Commemorating the “International Mangrove Day”


Mangroves are a unique ecosystem hosting incredible biodiversity: migratory birds, marine creatures and reptiles in addition to associated species of flora. They function as a natural water treatment system; as spawning grounds for fish they provide several resources to local communities who directly or indirectly depend upon them for their livelihoods and sustenance.  Intact mangroves form a natural coastline buffer against floods, storms or other natural disasters such as tsunamis and hurricanes protecting the coasts from the erosion.
Despite all their valuable functions mangroves are threatened by several industrial activities including the expansion and operation of the aquaculture industry, primarily industrial shrimp farming.

Since 2004, the Latin American mangrove organisation Redmanglar Internacional (a network gathering communities, NGOs, scientists and activists working in defence of mangroves) commemorates every July 26 the “International Mangrove Day” as a global call to action against the ongoing loss of mangrove forests and, subsequently, the disruption of local communities that depend upon them. The theme of this year's International Day is entitled “Mangroves YES, Shrimp farms NO” to highlight the role of industrial shrimp farming in the degradation and destruction of mangroves.

Another threat  to mangroves is the ongoing attempt of certification of shrimp farming, an intrinsically destructive activity that cannot be certified. Several NGOs working with local communities in the shrimp producer-nations and consumers in the shrimp-importing nations have rung the alarm bell regarding the draft standards and the whole fault-ridden WWF-ShAD (Shrimp Aquaculture Dialogue) process (see WRM Bulletin Nº 166). Redmanglar has joined the action and sent an Open Letter addressed to the President of World Wildlife Fund (rejecting the attempt to “greenwash” industrial shrimp farming, an intrinsecally destructive activity). The full letter can be read at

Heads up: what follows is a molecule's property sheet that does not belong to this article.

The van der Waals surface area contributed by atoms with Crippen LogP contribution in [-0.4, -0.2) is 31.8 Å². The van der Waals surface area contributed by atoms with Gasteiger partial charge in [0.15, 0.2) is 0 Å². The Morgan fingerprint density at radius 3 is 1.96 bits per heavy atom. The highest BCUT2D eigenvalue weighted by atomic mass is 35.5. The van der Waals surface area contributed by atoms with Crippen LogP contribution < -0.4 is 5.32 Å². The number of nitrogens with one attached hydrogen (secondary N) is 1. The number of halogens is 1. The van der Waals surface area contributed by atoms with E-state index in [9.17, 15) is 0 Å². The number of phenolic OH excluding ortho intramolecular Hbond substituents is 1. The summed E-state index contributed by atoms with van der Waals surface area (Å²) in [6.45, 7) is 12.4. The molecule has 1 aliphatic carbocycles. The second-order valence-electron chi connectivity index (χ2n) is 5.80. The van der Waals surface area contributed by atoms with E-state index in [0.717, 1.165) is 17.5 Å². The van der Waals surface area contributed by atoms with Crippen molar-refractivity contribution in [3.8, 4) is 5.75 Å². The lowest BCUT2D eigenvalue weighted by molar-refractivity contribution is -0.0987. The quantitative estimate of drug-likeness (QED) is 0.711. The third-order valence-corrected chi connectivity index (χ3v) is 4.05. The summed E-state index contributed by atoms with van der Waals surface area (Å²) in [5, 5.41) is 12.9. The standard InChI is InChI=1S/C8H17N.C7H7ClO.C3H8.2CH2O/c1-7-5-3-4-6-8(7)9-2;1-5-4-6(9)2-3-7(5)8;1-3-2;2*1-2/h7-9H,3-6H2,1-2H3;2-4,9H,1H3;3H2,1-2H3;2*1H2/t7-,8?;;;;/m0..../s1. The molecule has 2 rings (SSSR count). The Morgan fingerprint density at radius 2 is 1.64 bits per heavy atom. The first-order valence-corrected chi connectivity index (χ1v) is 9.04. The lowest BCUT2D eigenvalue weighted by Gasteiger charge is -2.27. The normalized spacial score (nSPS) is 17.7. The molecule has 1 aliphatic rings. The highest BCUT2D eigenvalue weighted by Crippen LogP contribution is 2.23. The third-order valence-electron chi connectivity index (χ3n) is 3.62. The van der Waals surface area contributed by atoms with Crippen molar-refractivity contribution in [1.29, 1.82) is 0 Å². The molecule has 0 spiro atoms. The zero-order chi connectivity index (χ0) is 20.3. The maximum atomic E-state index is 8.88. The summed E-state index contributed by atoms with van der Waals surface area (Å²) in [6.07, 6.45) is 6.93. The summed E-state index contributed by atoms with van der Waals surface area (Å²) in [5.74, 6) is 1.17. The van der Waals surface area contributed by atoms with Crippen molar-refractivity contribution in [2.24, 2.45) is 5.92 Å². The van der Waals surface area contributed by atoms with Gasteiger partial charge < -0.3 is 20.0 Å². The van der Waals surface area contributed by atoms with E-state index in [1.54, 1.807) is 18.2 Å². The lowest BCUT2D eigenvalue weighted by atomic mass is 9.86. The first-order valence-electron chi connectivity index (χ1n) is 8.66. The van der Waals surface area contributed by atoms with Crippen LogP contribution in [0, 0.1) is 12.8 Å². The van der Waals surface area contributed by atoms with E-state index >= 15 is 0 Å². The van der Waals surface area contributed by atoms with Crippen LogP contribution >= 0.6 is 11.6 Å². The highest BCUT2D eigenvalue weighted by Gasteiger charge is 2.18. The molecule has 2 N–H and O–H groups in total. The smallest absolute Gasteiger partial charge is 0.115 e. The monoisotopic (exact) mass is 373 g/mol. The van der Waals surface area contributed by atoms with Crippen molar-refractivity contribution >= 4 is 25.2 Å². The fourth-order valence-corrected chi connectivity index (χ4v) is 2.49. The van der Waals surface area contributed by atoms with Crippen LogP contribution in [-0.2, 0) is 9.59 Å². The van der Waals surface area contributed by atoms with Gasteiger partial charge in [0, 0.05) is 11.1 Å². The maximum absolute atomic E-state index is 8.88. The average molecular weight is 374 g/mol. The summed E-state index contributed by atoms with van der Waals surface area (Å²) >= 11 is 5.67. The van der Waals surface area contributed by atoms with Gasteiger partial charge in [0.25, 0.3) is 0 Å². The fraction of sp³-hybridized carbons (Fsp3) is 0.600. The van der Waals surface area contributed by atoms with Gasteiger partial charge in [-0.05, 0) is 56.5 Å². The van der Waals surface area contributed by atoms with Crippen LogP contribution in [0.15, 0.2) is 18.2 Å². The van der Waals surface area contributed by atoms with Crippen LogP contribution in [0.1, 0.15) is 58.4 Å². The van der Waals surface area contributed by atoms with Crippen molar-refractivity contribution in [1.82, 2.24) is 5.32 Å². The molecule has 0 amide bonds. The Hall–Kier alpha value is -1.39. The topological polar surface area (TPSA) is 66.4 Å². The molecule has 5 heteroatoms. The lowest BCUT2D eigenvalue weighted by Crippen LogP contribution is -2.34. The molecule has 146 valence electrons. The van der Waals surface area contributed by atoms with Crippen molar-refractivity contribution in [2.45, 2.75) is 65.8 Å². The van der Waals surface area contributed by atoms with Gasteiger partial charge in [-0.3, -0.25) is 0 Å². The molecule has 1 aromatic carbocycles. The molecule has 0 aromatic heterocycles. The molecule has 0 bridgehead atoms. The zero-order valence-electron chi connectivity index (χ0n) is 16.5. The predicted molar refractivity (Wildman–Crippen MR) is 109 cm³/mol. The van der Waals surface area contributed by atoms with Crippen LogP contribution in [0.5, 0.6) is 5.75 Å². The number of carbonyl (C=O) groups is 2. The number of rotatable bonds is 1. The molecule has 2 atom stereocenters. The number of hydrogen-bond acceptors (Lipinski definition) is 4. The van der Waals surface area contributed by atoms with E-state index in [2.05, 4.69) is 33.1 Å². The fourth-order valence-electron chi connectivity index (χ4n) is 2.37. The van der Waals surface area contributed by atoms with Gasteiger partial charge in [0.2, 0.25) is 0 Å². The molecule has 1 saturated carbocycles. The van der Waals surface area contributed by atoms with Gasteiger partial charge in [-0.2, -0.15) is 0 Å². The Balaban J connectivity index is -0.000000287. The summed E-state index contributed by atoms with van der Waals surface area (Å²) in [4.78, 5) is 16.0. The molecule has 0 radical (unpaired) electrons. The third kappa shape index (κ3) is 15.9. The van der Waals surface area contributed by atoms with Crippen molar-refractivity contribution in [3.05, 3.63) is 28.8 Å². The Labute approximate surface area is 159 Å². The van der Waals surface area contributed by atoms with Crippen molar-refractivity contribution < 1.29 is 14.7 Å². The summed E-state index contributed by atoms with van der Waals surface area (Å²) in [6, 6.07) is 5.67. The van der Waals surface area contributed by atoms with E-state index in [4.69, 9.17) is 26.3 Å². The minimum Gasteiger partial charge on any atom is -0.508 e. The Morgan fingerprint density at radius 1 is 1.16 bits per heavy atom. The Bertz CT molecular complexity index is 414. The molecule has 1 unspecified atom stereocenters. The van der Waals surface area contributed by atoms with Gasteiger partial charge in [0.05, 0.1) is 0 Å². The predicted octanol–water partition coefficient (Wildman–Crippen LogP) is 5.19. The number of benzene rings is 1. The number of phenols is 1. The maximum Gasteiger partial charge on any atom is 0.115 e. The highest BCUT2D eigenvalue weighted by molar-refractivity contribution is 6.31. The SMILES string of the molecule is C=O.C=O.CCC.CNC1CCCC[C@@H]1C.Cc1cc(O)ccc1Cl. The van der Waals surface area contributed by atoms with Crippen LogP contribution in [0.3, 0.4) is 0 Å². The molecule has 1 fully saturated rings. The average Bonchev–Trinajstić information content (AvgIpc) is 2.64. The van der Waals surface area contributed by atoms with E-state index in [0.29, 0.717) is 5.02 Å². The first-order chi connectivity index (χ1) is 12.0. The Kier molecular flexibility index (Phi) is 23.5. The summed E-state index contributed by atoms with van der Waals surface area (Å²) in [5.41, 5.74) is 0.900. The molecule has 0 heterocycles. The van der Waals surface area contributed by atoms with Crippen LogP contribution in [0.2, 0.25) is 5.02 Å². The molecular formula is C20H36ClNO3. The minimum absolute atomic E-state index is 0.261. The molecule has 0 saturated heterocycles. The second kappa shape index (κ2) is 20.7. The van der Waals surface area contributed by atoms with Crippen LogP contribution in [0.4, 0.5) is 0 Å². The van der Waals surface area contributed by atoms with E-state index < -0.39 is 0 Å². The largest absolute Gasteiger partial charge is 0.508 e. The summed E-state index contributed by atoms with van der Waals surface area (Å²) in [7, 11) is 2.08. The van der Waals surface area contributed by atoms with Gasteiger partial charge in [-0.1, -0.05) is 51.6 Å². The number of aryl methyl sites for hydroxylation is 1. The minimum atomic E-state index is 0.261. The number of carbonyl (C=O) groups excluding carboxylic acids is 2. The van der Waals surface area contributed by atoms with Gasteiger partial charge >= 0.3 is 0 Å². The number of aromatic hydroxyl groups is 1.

Redmanglar has also produced a video (VODq2soHrGQ">) that briefly describes the ecological and social impacts of industrial shrimp farming. They invite all of us to use, share and disseminate it through our websites, e-mails, facebook.

Mangrove Action Project (MAP) is another organisation working for mangroves. In the search of a real protection of mangroves MAP is engaged in a bottom-up approach involving local mangrove forest communities in conserving, restoring and maintaining coastal mangrove forest ecosystems. The project is called The Ecological Mangrove Restoration (EMR) and is based upon a set of basic ecological principles capable of restoring a much more naturally functional and biodiverse mangrove ecosystem when compared to other more capital and labour intensive methods such as hand planting alone. The aim of the project is that local communities be directly involved in the conservation and restoration of mangrove ecosystems, as well as in forming sustainable solutions to mangrove loss that will benefit them directly. A full description of the project can be read (in English) at

We join all the communities and groups that work for the protection of mangroves to say in a loud voice: “Mangroves YES, Shrimp farms NO